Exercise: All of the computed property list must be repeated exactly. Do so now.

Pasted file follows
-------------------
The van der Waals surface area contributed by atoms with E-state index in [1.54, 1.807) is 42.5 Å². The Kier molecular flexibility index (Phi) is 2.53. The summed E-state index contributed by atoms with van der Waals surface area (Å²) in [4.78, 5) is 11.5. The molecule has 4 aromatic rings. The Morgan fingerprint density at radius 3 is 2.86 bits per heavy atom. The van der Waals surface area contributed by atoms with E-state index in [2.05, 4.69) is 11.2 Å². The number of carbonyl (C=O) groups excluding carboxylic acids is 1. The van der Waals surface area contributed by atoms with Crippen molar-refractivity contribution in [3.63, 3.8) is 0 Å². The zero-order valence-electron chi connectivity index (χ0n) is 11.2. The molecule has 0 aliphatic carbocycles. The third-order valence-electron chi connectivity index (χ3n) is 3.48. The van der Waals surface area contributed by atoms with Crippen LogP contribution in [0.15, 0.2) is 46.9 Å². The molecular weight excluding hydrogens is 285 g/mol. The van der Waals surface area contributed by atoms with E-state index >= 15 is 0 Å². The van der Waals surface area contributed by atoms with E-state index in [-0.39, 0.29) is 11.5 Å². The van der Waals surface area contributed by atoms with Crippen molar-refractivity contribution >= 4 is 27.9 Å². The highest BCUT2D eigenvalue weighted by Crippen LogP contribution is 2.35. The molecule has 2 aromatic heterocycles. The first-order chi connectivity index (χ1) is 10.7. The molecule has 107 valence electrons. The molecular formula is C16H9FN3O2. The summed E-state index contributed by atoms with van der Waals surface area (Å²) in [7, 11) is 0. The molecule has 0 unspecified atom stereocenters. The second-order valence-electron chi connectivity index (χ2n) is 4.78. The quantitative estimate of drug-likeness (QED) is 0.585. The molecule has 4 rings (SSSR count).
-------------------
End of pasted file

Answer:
The van der Waals surface area contributed by atoms with E-state index in [1.54, 1.807) is 42.5 Å². The Kier molecular flexibility index (Phi) is 2.53. The summed E-state index contributed by atoms with van der Waals surface area (Å²) in [4.78, 5) is 11.5. The molecule has 4 aromatic rings. The Morgan fingerprint density at radius 3 is 2.86 bits per heavy atom. The van der Waals surface area contributed by atoms with E-state index in [2.05, 4.69) is 11.2 Å². The number of carbonyl (C=O) groups excluding carboxylic acids is 1. The van der Waals surface area contributed by atoms with Crippen molar-refractivity contribution in [3.63, 3.8) is 0 Å². The zero-order valence-electron chi connectivity index (χ0n) is 11.2. The molecule has 0 aliphatic carbocycles. The third-order valence-electron chi connectivity index (χ3n) is 3.48. The van der Waals surface area contributed by atoms with Crippen LogP contribution in [0.15, 0.2) is 46.9 Å². The molecular weight excluding hydrogens is 285 g/mol. The van der Waals surface area contributed by atoms with E-state index >= 15 is 0 Å². The van der Waals surface area contributed by atoms with E-state index in [-0.39, 0.29) is 11.5 Å². The van der Waals surface area contributed by atoms with Crippen molar-refractivity contribution >= 4 is 27.9 Å². The highest BCUT2D eigenvalue weighted by Crippen LogP contribution is 2.35. The molecule has 2 aromatic heterocycles. The first-order chi connectivity index (χ1) is 10.7. The molecule has 107 valence electrons. The molecular formula is C16H9FN3O2. The summed E-state index contributed by atoms with van der Waals surface area (Å²) in [7, 11) is 0. The molecule has 0 unspecified atom stereocenters. The second-order valence-electron chi connectivity index (χ2n) is 4.78. The quantitative estimate of drug-likeness (QED) is 0.585. The molecule has 4 rings (SSSR count).